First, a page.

Thursday, August 30, 2012
Condoleezza Rice & Black Intellectual & International History
Six or so years ago, I was doing extensive research on what I thought would become an article on Secretary of State Condoleezza Rice. I was likely out of my league--a junior literature professor attempting to write about a political figure, and my positioning in liberal and progressive circles further distanced me from a figure associated with conservatism. Nonetheless, I pursued research activities, identifying and reading dozens of articles about Rice.
Although many people found her upbringing fascinating, Rice's links to George W. Bush, her involvement in the decision for the U.S. to go to war with Iraq over "weapons of mass destruction," and her seeming distance from black people in general prevented her from becoming more central to African American intellectual discourses. With my own tenure clock ticking, it became more important for me to concentrate my main research and writing energies on more traditional topics within my discipline. If I was an active blogger at that time, perhaps I would have probably written several entries about Rice and the expansive commentary featuring her as a subject.
In the time it took me to secure tenure and attain additional writing time and space, Condi Rice had been replaced as the "it" black person in national and international political news by Barack Obama. The rise of Barack and Michelle Obama hastened the declining interest in Rice, and perhaps her departure from the public scene also signaled the shift in attention from a high profile black woman in an international context. (Susan Rice, no relation to Condi, is Obama's ambassador to the United Nations and an active player in international strategy, but for some reason, she does not have an especially high public or popular profile).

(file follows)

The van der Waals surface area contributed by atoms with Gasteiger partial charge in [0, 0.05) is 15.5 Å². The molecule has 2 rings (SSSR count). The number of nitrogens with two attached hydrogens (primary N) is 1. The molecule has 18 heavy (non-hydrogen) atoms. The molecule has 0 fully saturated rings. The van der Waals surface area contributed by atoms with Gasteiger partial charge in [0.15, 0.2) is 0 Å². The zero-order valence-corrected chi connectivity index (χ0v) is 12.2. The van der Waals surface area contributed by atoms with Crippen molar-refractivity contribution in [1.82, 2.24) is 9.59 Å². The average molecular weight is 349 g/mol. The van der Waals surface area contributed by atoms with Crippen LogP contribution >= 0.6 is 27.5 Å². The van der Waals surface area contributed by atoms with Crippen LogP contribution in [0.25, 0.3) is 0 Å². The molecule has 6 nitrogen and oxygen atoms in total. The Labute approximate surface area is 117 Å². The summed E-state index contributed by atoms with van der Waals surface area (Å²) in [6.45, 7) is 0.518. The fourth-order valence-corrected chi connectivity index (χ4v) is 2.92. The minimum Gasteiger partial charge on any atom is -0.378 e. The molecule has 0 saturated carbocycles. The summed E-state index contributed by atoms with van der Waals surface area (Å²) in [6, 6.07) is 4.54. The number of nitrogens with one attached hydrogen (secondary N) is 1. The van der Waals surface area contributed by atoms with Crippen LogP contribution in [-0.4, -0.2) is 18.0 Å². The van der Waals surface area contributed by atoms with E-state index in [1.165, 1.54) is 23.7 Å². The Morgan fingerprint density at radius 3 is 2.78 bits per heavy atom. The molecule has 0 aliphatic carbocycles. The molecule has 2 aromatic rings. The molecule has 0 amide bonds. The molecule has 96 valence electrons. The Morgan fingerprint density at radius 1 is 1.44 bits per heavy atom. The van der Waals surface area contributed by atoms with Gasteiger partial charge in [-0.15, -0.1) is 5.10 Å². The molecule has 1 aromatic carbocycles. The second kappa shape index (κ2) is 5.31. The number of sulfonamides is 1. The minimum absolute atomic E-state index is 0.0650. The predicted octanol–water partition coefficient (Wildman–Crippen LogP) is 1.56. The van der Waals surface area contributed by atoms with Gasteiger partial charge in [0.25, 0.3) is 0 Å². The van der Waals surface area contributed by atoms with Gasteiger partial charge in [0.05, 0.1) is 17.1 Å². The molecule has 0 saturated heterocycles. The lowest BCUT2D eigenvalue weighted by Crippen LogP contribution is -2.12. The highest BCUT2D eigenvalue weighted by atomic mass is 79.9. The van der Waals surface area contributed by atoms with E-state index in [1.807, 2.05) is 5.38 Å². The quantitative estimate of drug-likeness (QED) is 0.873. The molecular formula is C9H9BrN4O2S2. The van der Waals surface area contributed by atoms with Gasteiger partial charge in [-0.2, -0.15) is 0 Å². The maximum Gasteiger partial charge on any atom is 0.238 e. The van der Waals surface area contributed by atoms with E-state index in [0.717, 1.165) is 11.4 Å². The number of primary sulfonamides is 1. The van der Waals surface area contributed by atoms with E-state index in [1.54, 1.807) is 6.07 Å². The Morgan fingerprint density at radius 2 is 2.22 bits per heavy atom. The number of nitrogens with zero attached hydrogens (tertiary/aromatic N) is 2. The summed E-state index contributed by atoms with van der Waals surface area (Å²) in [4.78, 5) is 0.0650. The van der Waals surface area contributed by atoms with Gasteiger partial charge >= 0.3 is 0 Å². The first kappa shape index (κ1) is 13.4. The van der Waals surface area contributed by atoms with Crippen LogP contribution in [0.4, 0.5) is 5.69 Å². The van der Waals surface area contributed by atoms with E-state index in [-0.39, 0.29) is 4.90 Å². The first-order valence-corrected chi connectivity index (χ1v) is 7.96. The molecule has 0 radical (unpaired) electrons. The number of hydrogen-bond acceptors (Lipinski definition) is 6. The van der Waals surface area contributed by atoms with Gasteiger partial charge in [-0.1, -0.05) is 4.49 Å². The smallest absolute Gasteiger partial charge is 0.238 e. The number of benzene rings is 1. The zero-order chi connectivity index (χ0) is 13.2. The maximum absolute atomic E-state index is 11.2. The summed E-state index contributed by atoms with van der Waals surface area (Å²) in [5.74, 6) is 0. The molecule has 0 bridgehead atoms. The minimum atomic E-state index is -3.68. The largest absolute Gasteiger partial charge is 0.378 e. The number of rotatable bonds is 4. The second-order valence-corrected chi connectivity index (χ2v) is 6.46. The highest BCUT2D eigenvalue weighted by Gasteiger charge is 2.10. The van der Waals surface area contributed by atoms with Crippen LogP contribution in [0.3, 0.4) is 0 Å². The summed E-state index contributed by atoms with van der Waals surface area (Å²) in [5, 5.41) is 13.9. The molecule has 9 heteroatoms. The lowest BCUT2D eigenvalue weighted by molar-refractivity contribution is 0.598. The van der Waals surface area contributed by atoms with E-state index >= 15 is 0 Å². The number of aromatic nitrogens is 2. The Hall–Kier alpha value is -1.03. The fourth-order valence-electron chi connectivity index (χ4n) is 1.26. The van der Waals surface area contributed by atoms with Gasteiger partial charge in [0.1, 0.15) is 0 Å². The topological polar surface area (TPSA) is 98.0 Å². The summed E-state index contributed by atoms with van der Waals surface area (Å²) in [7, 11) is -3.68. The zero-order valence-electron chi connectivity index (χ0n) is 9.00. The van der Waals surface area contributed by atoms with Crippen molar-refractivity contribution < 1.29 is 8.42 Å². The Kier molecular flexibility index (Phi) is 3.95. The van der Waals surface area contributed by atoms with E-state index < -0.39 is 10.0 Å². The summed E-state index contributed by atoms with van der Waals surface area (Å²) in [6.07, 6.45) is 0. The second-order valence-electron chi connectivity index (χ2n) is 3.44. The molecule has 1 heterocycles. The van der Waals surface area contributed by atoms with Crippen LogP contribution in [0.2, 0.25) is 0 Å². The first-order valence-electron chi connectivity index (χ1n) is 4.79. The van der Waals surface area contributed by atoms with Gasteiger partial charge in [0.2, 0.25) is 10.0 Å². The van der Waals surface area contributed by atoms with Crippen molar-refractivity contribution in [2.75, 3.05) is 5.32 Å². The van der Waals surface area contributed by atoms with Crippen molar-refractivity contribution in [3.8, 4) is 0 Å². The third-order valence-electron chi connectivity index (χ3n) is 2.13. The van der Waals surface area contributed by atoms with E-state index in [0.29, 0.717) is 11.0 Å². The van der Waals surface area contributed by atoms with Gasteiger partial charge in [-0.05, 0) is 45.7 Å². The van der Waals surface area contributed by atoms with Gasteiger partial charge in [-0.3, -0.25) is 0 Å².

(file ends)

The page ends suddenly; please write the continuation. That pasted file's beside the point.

In retrospect, we've done a better and more extensive job situating Barack Obama within black intellectual histories than we did Condi Rice. That idea came to me as I was reading Ta-Nehisi Coates's extensive article on Obama, which does a really wonderful job of locating the President along these multiples lines of thought in African American cultural and political discourses. Years ago, Coates wrote a short piece on Rice for The Village Voice, at the time though, he was not yet in the position to produce a really sprawling essay on her, not on the level that he's now producing for The Atlantic.
To some extent, Condi Rice helped prime Coates, Robin Givhan, Oprah Winfrey, and countless other writers and commentators for how they would approach covering Barack and Michelle Obama. However, what did not carry over as much was the focus on international contexts. Interestingly, progressives are troubled that Obama's policies against suspected U.S. enemies often place him too comfortably in league with Rice, or even worse, with Dick Cheney.
The other day, I asked the students in one of my courses to identity a prominent black woman political figure. The first name that several of the sisters--all first-year college students--said in unison was Condoleezza Rice.
Condoleezza Rice: Race & Representation